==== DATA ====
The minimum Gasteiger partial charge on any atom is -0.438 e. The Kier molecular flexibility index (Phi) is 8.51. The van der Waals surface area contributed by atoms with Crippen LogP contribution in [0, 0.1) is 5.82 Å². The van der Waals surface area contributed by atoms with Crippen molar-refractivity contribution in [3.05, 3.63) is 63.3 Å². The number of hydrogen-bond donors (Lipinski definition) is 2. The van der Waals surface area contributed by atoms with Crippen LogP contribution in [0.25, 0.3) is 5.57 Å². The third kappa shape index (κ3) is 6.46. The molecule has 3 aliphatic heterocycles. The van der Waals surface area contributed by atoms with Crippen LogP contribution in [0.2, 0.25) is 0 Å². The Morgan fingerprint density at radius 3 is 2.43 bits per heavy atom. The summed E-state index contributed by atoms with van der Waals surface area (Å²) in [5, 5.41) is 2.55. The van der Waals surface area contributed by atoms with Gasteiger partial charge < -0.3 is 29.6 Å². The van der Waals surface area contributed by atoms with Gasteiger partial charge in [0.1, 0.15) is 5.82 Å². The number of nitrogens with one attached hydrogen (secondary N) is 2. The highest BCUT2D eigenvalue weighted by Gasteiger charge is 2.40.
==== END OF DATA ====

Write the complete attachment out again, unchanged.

The minimum Gasteiger partial charge on any atom is -0.438 e. The Kier molecular flexibility index (Phi) is 8.51. The van der Waals surface area contributed by atoms with Crippen LogP contribution in [0, 0.1) is 5.82 Å². The van der Waals surface area contributed by atoms with Crippen molar-refractivity contribution in [3.05, 3.63) is 63.3 Å². The number of hydrogen-bond donors (Lipinski definition) is 2. The van der Waals surface area contributed by atoms with Crippen LogP contribution in [0.25, 0.3) is 5.57 Å². The third kappa shape index (κ3) is 6.46. The molecule has 3 aliphatic heterocycles. The van der Waals surface area contributed by atoms with Crippen LogP contribution in [0.2, 0.25) is 0 Å². The Morgan fingerprint density at radius 3 is 2.43 bits per heavy atom. The summed E-state index contributed by atoms with van der Waals surface area (Å²) in [5, 5.41) is 2.55. The van der Waals surface area contributed by atoms with Gasteiger partial charge < -0.3 is 29.6 Å². The van der Waals surface area contributed by atoms with Gasteiger partial charge in [0.1, 0.15) is 5.82 Å². The number of nitrogens with one attached hydrogen (secondary N) is 2. The highest BCUT2D eigenvalue weighted by Gasteiger charge is 2.40.